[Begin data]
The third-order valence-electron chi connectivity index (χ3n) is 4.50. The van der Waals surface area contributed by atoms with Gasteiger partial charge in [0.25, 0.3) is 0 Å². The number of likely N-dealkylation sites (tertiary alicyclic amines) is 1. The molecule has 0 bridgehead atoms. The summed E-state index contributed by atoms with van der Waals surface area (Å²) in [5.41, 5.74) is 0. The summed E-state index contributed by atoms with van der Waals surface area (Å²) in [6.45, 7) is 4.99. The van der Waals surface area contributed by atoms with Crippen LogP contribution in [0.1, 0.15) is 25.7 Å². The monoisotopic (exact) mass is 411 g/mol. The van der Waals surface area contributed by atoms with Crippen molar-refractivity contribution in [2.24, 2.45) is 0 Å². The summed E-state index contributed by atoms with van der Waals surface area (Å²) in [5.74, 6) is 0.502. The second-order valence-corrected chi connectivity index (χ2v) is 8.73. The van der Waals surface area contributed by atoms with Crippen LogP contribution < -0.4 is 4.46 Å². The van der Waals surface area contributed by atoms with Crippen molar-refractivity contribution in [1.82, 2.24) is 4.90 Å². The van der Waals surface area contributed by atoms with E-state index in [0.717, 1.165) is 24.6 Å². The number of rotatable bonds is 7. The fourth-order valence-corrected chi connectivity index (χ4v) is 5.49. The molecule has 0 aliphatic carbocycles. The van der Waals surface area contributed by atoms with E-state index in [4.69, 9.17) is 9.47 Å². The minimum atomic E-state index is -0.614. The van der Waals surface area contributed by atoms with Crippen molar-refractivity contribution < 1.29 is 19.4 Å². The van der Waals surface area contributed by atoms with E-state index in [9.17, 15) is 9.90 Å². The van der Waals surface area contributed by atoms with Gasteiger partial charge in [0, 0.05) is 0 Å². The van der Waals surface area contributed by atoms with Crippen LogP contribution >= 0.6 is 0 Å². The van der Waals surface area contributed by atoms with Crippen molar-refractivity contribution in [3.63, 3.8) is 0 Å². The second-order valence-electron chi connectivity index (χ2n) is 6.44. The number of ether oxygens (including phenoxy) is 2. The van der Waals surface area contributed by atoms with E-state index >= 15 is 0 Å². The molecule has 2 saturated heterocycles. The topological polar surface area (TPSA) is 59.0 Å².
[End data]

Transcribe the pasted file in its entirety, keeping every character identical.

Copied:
The third-order valence-electron chi connectivity index (χ3n) is 4.50. The van der Waals surface area contributed by atoms with Gasteiger partial charge in [0.25, 0.3) is 0 Å². The number of likely N-dealkylation sites (tertiary alicyclic amines) is 1. The molecule has 0 bridgehead atoms. The summed E-state index contributed by atoms with van der Waals surface area (Å²) in [5.41, 5.74) is 0. The summed E-state index contributed by atoms with van der Waals surface area (Å²) in [6.45, 7) is 4.99. The van der Waals surface area contributed by atoms with Crippen LogP contribution in [0.1, 0.15) is 25.7 Å². The monoisotopic (exact) mass is 411 g/mol. The van der Waals surface area contributed by atoms with Crippen molar-refractivity contribution in [2.24, 2.45) is 0 Å². The summed E-state index contributed by atoms with van der Waals surface area (Å²) in [5.74, 6) is 0.502. The second-order valence-corrected chi connectivity index (χ2v) is 8.73. The van der Waals surface area contributed by atoms with Crippen LogP contribution < -0.4 is 4.46 Å². The van der Waals surface area contributed by atoms with Crippen molar-refractivity contribution in [1.82, 2.24) is 4.90 Å². The van der Waals surface area contributed by atoms with E-state index in [0.717, 1.165) is 24.6 Å². The number of rotatable bonds is 7. The fourth-order valence-corrected chi connectivity index (χ4v) is 5.49. The molecule has 0 aliphatic carbocycles. The van der Waals surface area contributed by atoms with E-state index in [4.69, 9.17) is 9.47 Å². The minimum atomic E-state index is -0.614. The van der Waals surface area contributed by atoms with Crippen molar-refractivity contribution < 1.29 is 19.4 Å². The van der Waals surface area contributed by atoms with E-state index in [9.17, 15) is 9.90 Å². The van der Waals surface area contributed by atoms with Gasteiger partial charge in [0, 0.05) is 0 Å². The van der Waals surface area contributed by atoms with Crippen LogP contribution >= 0.6 is 0 Å². The van der Waals surface area contributed by atoms with Crippen molar-refractivity contribution in [3.63, 3.8) is 0 Å². The second-order valence-electron chi connectivity index (χ2n) is 6.44. The number of ether oxygens (including phenoxy) is 2. The van der Waals surface area contributed by atoms with E-state index >= 15 is 0 Å². The molecule has 2 saturated heterocycles. The topological polar surface area (TPSA) is 59.0 Å².